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Near-field terahertz probes with room-temperature nanodetectors for subwavelength resolution imaging

  • Scientific Reports volume 7, Article number: 44240 (2017)
  • doi:10.1038/srep44240
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Near-field imaging with terahertz (THz) waves is emerging as a powerful technique for fundamental research in photonics and across physical and life sciences. Spatial resolution beyond the diffraction limit can be achieved by collecting THz waves from an object through a small aperture placed in the near-field. However, light transmission through a sub-wavelength size aperture is fundamentally limited by the wave nature of light. Here, we conceive a novel architecture that exploits inherently strong evanescent THz field arising within the aperture to mitigate the problem of vanishing transmission. The sub-wavelength aperture is originally coupled to asymmetric electrodes, which activate the thermo-electric THz detection mechanism in a transistor channel made of flakes of black-phosphorus or InAs nanowires. The proposed novel THz near-field probes enable room-temperature sub-wavelength resolution coherent imaging with a 3.4 THz quantum cascade laser, paving the way to compact and versatile THz imaging systems and promising to bridge the gap in spatial resolution from the nanoscale to the diffraction limit.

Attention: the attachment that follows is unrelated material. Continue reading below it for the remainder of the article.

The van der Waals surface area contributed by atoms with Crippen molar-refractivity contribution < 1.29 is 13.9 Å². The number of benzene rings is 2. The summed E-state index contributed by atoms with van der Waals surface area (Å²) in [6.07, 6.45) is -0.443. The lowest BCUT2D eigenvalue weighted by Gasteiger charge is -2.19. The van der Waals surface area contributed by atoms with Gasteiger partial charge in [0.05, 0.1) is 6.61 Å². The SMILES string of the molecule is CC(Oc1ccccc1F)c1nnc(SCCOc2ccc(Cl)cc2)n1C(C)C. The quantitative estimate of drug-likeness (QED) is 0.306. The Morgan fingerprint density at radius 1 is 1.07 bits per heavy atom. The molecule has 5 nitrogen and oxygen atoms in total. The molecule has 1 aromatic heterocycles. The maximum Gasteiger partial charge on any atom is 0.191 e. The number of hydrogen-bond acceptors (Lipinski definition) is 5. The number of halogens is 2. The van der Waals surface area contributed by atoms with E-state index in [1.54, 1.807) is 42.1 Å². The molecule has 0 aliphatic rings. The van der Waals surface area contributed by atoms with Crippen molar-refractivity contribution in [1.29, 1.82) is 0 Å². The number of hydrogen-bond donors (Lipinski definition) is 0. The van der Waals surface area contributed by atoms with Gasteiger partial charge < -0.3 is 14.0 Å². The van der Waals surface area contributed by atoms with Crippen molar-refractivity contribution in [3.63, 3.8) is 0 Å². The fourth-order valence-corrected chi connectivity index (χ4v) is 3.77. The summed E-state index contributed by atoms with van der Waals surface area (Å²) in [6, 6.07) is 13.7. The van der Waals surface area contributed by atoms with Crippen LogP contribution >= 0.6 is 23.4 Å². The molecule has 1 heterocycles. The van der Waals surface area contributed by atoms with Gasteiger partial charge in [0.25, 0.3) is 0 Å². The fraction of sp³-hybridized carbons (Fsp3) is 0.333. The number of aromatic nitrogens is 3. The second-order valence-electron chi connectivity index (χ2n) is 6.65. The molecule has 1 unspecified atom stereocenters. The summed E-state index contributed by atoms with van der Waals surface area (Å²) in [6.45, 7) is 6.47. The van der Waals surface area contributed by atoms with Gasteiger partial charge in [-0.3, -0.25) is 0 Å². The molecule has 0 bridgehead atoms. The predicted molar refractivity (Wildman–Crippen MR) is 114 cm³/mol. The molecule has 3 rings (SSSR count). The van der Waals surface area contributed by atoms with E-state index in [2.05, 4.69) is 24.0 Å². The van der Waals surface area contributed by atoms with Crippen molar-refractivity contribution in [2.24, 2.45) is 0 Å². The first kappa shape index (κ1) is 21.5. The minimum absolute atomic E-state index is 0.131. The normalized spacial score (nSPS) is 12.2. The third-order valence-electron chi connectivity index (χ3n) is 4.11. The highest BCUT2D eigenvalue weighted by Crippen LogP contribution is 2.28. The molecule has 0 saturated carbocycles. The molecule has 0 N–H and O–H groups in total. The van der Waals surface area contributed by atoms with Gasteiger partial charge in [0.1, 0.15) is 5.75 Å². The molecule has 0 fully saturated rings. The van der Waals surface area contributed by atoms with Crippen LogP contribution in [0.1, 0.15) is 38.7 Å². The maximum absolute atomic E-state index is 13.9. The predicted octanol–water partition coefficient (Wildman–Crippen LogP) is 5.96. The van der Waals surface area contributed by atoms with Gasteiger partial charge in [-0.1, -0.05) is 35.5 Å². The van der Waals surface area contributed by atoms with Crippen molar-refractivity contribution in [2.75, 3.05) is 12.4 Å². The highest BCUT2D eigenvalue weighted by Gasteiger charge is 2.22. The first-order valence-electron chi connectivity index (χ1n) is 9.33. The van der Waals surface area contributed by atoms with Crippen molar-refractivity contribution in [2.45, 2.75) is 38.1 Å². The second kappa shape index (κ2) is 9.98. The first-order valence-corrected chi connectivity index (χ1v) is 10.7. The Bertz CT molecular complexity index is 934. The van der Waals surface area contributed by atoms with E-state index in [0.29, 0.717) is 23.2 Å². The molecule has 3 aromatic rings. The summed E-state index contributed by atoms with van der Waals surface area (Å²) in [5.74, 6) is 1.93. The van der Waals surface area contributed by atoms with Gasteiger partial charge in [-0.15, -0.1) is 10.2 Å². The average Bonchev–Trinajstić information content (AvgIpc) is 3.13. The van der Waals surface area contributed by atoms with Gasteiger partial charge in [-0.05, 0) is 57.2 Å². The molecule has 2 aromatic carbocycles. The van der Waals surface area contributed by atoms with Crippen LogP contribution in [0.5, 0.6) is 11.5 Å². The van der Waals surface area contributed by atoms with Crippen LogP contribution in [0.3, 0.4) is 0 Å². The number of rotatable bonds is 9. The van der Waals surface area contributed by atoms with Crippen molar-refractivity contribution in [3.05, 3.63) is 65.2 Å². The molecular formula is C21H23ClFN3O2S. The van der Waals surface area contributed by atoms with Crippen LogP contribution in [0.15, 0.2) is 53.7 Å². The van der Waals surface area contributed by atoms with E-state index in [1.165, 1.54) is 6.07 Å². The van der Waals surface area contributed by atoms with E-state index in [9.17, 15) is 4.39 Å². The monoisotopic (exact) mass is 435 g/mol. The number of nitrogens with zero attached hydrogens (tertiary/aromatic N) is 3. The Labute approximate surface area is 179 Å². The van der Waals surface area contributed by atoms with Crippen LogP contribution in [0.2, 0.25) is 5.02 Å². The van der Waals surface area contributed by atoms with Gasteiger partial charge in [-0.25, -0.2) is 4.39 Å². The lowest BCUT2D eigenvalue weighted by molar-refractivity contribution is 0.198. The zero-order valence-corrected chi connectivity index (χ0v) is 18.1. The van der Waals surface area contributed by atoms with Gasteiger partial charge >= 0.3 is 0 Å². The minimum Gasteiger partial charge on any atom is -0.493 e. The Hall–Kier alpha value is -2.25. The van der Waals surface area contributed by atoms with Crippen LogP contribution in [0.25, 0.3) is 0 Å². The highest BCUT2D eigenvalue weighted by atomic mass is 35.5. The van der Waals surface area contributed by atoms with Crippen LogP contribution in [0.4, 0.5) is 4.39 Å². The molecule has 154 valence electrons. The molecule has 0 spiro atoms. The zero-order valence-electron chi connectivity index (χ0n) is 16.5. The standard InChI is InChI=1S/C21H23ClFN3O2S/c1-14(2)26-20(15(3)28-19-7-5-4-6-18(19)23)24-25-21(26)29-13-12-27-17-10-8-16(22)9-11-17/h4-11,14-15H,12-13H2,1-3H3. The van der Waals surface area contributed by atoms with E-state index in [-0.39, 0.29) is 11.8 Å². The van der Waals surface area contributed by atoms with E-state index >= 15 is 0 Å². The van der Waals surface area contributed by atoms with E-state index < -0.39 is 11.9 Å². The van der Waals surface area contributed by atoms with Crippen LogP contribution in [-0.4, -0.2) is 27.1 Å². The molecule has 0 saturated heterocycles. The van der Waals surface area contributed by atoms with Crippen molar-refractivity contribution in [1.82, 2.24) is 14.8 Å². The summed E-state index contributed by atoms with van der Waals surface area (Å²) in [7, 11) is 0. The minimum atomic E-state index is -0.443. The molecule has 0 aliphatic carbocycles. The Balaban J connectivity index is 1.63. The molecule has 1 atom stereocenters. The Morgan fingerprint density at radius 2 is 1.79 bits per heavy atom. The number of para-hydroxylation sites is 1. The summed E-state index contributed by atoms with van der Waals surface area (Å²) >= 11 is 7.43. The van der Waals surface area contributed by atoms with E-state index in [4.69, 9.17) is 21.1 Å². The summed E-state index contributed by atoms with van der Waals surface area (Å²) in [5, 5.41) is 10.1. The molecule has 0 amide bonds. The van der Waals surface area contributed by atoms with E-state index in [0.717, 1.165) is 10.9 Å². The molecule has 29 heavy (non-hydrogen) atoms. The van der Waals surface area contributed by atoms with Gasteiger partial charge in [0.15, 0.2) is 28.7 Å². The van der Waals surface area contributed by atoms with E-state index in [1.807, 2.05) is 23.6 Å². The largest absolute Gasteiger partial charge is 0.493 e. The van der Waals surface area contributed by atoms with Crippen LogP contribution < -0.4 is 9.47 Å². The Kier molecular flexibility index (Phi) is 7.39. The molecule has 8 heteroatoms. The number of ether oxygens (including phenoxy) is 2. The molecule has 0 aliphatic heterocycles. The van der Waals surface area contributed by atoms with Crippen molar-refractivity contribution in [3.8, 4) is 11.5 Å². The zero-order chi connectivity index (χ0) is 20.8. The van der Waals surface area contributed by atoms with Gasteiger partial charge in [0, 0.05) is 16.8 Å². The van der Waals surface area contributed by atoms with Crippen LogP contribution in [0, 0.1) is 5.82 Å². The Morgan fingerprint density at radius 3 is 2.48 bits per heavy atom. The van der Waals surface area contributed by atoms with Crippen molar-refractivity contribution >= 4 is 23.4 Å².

Imaging in the terahertz (THz) spectral range (frequency: 0.3–10 THz, wavelength: 30–1000 μm) is severely restricted by diffraction1,2. Thus near-field scanning probe microscopy methods are commonly employed to enable mapping of the THz electromagnetic fields with sub-wavelength spatial resolution3,4,5,6,7,8,9,10,11,12,13,14,15,16,17,18,19,20, overcoming the diffraction limit by up to 4 orders of magnitude7. Scattering-type scanning THz near-field microscopy7,12 has been leading in spatial resolution by exploiting an atomic force microscope (AFM) tip to induce strongly concentrated THz fields at the tip apex. A fraction of the concentrated field is scattered, and the scattered wave carries information about the dielectric constant ε underneath the tip in its amplitude and phase, therefore enabling spatial resolution determined by the tip apex size rather than the wavelength. However, the scattering efficiency of the AFM tip is prohibitively low in the THz frequency range, thus requiring the use of sophisticated signal demodulation techniques7,12, powerful THz lasers, cooled bolometers and costly THz time-domain spectroscopy systems to detect the weak waves scattered only from the tip apex. Furthermore, the atomic force interaction required to control the tip position restricts application of the scattering-type microscopy for life sciences. Conversely, the original near-field microscopy concept10, which overcomes the diffraction limit by detecting light through a sub-wavelength aperture in a metallic screen, relies neither on the scattering process nor on the atomic force interaction. The spatial resolution of this method is determined by the aperture size (a). In practice, however, the resolution is limited by the strong reduction of light transmission (T) through the aperture2, which was found by Bethe and Bouwkamp to follow a power law: T~a61,21. The sixth power dependence makes the use of apertures smaller than ~1/100 of the wavelength impractical for standard detection arrangements. Nevertheless, recently developed THz nano-detectors22,23,24,25,26,27,28,29,30,31,32 offer a promising alternative solution.